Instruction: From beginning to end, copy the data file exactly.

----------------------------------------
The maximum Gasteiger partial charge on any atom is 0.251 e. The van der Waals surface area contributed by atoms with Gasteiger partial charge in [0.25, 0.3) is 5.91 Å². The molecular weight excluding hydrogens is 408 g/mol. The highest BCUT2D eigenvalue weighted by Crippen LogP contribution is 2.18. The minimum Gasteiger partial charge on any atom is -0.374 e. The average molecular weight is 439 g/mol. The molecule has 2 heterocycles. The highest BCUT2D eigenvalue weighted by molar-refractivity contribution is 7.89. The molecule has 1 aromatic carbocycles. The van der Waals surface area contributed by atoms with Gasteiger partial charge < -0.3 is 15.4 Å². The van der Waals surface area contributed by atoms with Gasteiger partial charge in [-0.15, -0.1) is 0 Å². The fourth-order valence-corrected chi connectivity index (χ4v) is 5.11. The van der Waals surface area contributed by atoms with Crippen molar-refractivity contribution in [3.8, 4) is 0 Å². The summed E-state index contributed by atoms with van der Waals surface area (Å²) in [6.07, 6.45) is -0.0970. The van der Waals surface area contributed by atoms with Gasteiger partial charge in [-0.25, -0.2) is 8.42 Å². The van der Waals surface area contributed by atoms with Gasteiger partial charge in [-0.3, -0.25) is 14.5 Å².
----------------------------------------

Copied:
The maximum Gasteiger partial charge on any atom is 0.251 e. The van der Waals surface area contributed by atoms with Gasteiger partial charge in [0.25, 0.3) is 5.91 Å². The molecular weight excluding hydrogens is 408 g/mol. The highest BCUT2D eigenvalue weighted by Crippen LogP contribution is 2.18. The minimum Gasteiger partial charge on any atom is -0.374 e. The average molecular weight is 439 g/mol. The molecule has 2 heterocycles. The highest BCUT2D eigenvalue weighted by molar-refractivity contribution is 7.89. The molecule has 1 aromatic carbocycles. The van der Waals surface area contributed by atoms with Gasteiger partial charge < -0.3 is 15.4 Å². The van der Waals surface area contributed by atoms with Gasteiger partial charge in [-0.15, -0.1) is 0 Å². The fourth-order valence-corrected chi connectivity index (χ4v) is 5.11. The van der Waals surface area contributed by atoms with Crippen molar-refractivity contribution in [3.8, 4) is 0 Å². The summed E-state index contributed by atoms with van der Waals surface area (Å²) in [6.07, 6.45) is -0.0970. The van der Waals surface area contributed by atoms with Gasteiger partial charge in [-0.25, -0.2) is 8.42 Å². The van der Waals surface area contributed by atoms with Gasteiger partial charge in [-0.3, -0.25) is 14.5 Å².